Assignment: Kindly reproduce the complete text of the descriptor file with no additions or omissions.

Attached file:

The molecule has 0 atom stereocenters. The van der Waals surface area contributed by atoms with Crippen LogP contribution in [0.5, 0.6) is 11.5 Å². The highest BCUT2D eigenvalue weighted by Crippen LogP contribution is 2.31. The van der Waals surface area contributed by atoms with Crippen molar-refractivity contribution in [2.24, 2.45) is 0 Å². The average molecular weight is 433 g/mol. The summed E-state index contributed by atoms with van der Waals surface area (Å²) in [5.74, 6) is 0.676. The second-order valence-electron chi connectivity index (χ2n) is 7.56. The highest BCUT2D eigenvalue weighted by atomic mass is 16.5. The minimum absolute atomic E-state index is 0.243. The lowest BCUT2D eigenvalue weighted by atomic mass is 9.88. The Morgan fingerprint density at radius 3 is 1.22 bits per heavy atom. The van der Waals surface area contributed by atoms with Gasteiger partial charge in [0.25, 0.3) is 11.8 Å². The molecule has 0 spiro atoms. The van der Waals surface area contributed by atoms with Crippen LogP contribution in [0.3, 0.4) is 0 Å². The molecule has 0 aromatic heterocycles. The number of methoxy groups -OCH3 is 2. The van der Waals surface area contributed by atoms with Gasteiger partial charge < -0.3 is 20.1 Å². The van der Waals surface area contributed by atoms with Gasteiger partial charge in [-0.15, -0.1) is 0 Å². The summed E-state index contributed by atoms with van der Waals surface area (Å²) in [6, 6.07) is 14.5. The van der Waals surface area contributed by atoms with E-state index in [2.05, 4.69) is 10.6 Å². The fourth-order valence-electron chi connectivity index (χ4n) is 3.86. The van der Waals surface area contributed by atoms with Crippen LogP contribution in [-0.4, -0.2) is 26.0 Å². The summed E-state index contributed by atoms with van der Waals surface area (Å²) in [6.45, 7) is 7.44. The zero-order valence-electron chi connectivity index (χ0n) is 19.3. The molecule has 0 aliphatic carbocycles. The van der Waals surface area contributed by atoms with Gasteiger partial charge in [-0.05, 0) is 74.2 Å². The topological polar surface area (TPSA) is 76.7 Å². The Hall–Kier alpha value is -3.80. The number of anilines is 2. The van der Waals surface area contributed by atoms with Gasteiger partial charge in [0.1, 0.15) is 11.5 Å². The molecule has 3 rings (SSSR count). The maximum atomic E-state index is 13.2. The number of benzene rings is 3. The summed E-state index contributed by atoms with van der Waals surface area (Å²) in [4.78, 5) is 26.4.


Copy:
The molecule has 0 atom stereocenters. The van der Waals surface area contributed by atoms with Crippen LogP contribution in [0.5, 0.6) is 11.5 Å². The highest BCUT2D eigenvalue weighted by Crippen LogP contribution is 2.31. The van der Waals surface area contributed by atoms with Crippen molar-refractivity contribution in [2.24, 2.45) is 0 Å². The average molecular weight is 433 g/mol. The summed E-state index contributed by atoms with van der Waals surface area (Å²) in [5.74, 6) is 0.676. The second-order valence-electron chi connectivity index (χ2n) is 7.56. The highest BCUT2D eigenvalue weighted by atomic mass is 16.5. The minimum absolute atomic E-state index is 0.243. The lowest BCUT2D eigenvalue weighted by atomic mass is 9.88. The Morgan fingerprint density at radius 3 is 1.22 bits per heavy atom. The van der Waals surface area contributed by atoms with Gasteiger partial charge in [0.25, 0.3) is 11.8 Å². The molecule has 0 spiro atoms. The van der Waals surface area contributed by atoms with Crippen LogP contribution in [0.3, 0.4) is 0 Å². The molecule has 0 aromatic heterocycles. The number of methoxy groups -OCH3 is 2. The van der Waals surface area contributed by atoms with Gasteiger partial charge < -0.3 is 20.1 Å². The van der Waals surface area contributed by atoms with Gasteiger partial charge in [-0.15, -0.1) is 0 Å². The summed E-state index contributed by atoms with van der Waals surface area (Å²) in [6, 6.07) is 14.5. The van der Waals surface area contributed by atoms with E-state index in [2.05, 4.69) is 10.6 Å². The fourth-order valence-electron chi connectivity index (χ4n) is 3.86. The van der Waals surface area contributed by atoms with Crippen LogP contribution in [-0.4, -0.2) is 26.0 Å². The summed E-state index contributed by atoms with van der Waals surface area (Å²) in [6.45, 7) is 7.44. The zero-order valence-electron chi connectivity index (χ0n) is 19.3. The molecule has 0 aliphatic carbocycles. The van der Waals surface area contributed by atoms with Gasteiger partial charge in [-0.05, 0) is 74.2 Å². The topological polar surface area (TPSA) is 76.7 Å². The Hall–Kier alpha value is -3.80. The number of anilines is 2. The van der Waals surface area contributed by atoms with Gasteiger partial charge in [0.1, 0.15) is 11.5 Å². The molecule has 3 rings (SSSR count). The maximum atomic E-state index is 13.2. The number of benzene rings is 3. The summed E-state index contributed by atoms with van der Waals surface area (Å²) in [4.78, 5) is 26.4.